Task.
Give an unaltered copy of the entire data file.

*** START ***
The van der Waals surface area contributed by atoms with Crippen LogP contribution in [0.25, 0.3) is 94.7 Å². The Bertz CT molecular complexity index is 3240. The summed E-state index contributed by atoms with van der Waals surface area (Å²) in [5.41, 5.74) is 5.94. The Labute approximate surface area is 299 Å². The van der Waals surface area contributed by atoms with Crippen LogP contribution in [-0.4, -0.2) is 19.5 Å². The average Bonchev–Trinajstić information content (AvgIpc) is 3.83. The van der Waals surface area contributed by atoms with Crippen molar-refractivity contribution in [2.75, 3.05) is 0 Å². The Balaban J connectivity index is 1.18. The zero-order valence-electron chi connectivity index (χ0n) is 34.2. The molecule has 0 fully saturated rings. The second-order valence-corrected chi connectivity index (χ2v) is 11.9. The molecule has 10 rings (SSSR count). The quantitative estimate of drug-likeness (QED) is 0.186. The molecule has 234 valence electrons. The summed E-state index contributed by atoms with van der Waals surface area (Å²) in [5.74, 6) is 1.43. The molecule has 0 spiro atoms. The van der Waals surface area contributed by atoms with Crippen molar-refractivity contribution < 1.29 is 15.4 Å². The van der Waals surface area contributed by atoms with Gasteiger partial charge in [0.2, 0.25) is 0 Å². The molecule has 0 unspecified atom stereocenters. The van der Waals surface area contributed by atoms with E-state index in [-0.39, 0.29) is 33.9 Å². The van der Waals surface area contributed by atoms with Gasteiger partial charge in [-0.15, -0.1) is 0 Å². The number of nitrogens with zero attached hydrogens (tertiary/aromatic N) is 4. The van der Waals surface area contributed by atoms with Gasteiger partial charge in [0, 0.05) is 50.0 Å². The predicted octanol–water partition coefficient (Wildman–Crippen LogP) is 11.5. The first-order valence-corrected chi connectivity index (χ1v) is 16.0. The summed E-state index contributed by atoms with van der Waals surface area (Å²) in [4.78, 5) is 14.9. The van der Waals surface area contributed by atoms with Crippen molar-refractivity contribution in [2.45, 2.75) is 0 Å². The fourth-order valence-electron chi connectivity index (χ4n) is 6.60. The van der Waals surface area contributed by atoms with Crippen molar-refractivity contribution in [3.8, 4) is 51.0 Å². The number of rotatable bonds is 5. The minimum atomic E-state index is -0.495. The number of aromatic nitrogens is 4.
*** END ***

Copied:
The van der Waals surface area contributed by atoms with Crippen LogP contribution in [0.25, 0.3) is 94.7 Å². The Bertz CT molecular complexity index is 3240. The summed E-state index contributed by atoms with van der Waals surface area (Å²) in [5.41, 5.74) is 5.94. The Labute approximate surface area is 299 Å². The van der Waals surface area contributed by atoms with Crippen LogP contribution in [-0.4, -0.2) is 19.5 Å². The average Bonchev–Trinajstić information content (AvgIpc) is 3.83. The van der Waals surface area contributed by atoms with Crippen molar-refractivity contribution in [2.75, 3.05) is 0 Å². The Balaban J connectivity index is 1.18. The zero-order valence-electron chi connectivity index (χ0n) is 34.2. The molecule has 0 fully saturated rings. The second-order valence-corrected chi connectivity index (χ2v) is 11.9. The molecule has 10 rings (SSSR count). The quantitative estimate of drug-likeness (QED) is 0.186. The molecule has 234 valence electrons. The summed E-state index contributed by atoms with van der Waals surface area (Å²) in [5.74, 6) is 1.43. The molecule has 0 spiro atoms. The van der Waals surface area contributed by atoms with Crippen molar-refractivity contribution < 1.29 is 15.4 Å². The van der Waals surface area contributed by atoms with Gasteiger partial charge in [0.2, 0.25) is 0 Å². The molecule has 0 unspecified atom stereocenters. The van der Waals surface area contributed by atoms with E-state index in [-0.39, 0.29) is 33.9 Å². The van der Waals surface area contributed by atoms with Gasteiger partial charge in [-0.15, -0.1) is 0 Å². The number of nitrogens with zero attached hydrogens (tertiary/aromatic N) is 4. The van der Waals surface area contributed by atoms with Gasteiger partial charge in [0, 0.05) is 50.0 Å². The predicted octanol–water partition coefficient (Wildman–Crippen LogP) is 11.5. The first-order valence-corrected chi connectivity index (χ1v) is 16.0. The summed E-state index contributed by atoms with van der Waals surface area (Å²) in [4.78, 5) is 14.9. The van der Waals surface area contributed by atoms with Crippen molar-refractivity contribution in [2.45, 2.75) is 0 Å². The fourth-order valence-electron chi connectivity index (χ4n) is 6.60. The van der Waals surface area contributed by atoms with Crippen molar-refractivity contribution in [3.8, 4) is 51.0 Å². The number of rotatable bonds is 5. The minimum atomic E-state index is -0.495. The number of aromatic nitrogens is 4.